Coming to actually reading it, I’ve ended up somewhere in the middle camp. The first fifty pages, enmeshed in the public school upbringing of the narrator and his friendship with a preternaturally intelligent pseudo-philosophical fellow student, are great. The opening is deftly written, coming on like an arch Dead Poet’s Society drained of sentiment, and, more importantly, self-aware, taking pops at the narrator’s own youthful pretensions. In fact, Barnes has managed to successfully produce a selection of acidic quotes that, if removed from their context and turned back on their creator, provide quite an incisive criticism of the worst kind of literary fiction itself. More on that in a second.
Then, about fifty pages in, it shifts gears to his adult life, flip-flopping through his middle-class sex life (it’s all very restrained and symbolic, no matter how many times you say the word ‘wanking’) and failed relationships. Midway, it turns on the schoolfriend’s suicide, although for a book so determined to undercut its own melodrama in an effort to be meditative, the suicide remains unintelligibly motivated, even in the final denouement which sees (ridiculously, actually) a set of soap-opera level twists disguised as subtle epiphanies. Try as I might, I couldn’t find the level of engagement in Part 2 that Part 1 had engendered; instead, I felt as if I was being treated to an essay.
Now, don’t get me wrong–it’s a very good essay. Barnes has some excellent things to say on the subject of memory and subjectivity and history and perspective and, and, and… Some sentences are artfully, beautifully constructed to whisper poignant, delicate statements about mortality and truth, and they are very very good sentences on their own. But slotted into a narrative they feel false and self-indulgent, the very definition of style over substance. But you know what? They’d look great in the footnotes of my undergraduate paper.
In fact, Barnes sums it up in Part 1. He says: “Of course, there were other sorts of literature – theoretical, self-referential, lachrymosely autobiographical – but they were just dry wanks.”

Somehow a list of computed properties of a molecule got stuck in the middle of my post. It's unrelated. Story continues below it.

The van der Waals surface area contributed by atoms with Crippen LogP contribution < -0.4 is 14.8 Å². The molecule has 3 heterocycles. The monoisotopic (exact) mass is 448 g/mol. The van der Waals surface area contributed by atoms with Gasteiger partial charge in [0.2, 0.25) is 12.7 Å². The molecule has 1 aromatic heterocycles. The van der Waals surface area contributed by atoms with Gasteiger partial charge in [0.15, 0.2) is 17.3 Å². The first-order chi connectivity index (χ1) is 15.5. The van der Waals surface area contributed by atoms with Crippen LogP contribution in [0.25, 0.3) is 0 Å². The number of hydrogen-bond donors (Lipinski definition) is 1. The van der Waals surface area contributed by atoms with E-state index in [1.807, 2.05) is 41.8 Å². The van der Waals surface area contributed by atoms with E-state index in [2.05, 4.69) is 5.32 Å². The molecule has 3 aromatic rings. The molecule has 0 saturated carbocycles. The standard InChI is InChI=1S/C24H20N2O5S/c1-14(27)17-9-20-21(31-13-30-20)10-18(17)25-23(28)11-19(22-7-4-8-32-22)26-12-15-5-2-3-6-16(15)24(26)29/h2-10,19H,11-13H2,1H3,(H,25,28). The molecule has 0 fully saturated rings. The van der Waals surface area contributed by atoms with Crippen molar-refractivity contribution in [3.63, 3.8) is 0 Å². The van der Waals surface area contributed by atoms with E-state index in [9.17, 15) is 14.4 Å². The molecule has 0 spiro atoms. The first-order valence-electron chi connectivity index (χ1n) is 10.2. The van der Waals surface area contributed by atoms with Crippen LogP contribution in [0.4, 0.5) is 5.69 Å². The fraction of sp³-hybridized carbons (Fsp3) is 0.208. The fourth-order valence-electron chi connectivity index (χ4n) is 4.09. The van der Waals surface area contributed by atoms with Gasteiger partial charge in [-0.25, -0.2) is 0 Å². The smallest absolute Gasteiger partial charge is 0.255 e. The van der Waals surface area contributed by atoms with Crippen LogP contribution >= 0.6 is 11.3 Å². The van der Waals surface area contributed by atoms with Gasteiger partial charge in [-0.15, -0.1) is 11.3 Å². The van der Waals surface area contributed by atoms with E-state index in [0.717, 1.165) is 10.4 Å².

But I am prepared to hold my hands up and suggest this review is just a hatchet job written from a preconceived anti-establishment point of view I’d already decided to hold before I started reading the novel. The pendulum swinging the other way. I am genuinely sat here, trying to deconstruct my own response, and figure out if my stance before picking the book up has colored my view. I was fully prepared to hate this novel; in fact, the first fifty pages disarmed me by being likable and readable. But at the mid-point I was prepared to say the novel was great, and potentially reassess some of the weighty tomes acclaimed by the Guardian that had worked their way to the bottom of my reading pile. By the end, it was squandered.
So instead, I’m presenting an alternative theory. In looking on goodreads, I noticed a five-star review from a (older, and this is relevant) writer whose opinion (and work) I respect, who loved the book for its “study of memory and its deceits”. I noted earlier that the book seems concerned with providing gems of truth that are firmly about its themes, and perhaps in the end it has far more to do with whether I get that shiver of recognition from reading the book that we look for – chiming with something we’ve thought or felt ourselves. In which case, it might be no coincidence the book lost me when the protagonist began deconstructing all his own pretensions, living an unremarkable life and – of course – turned twenty-five.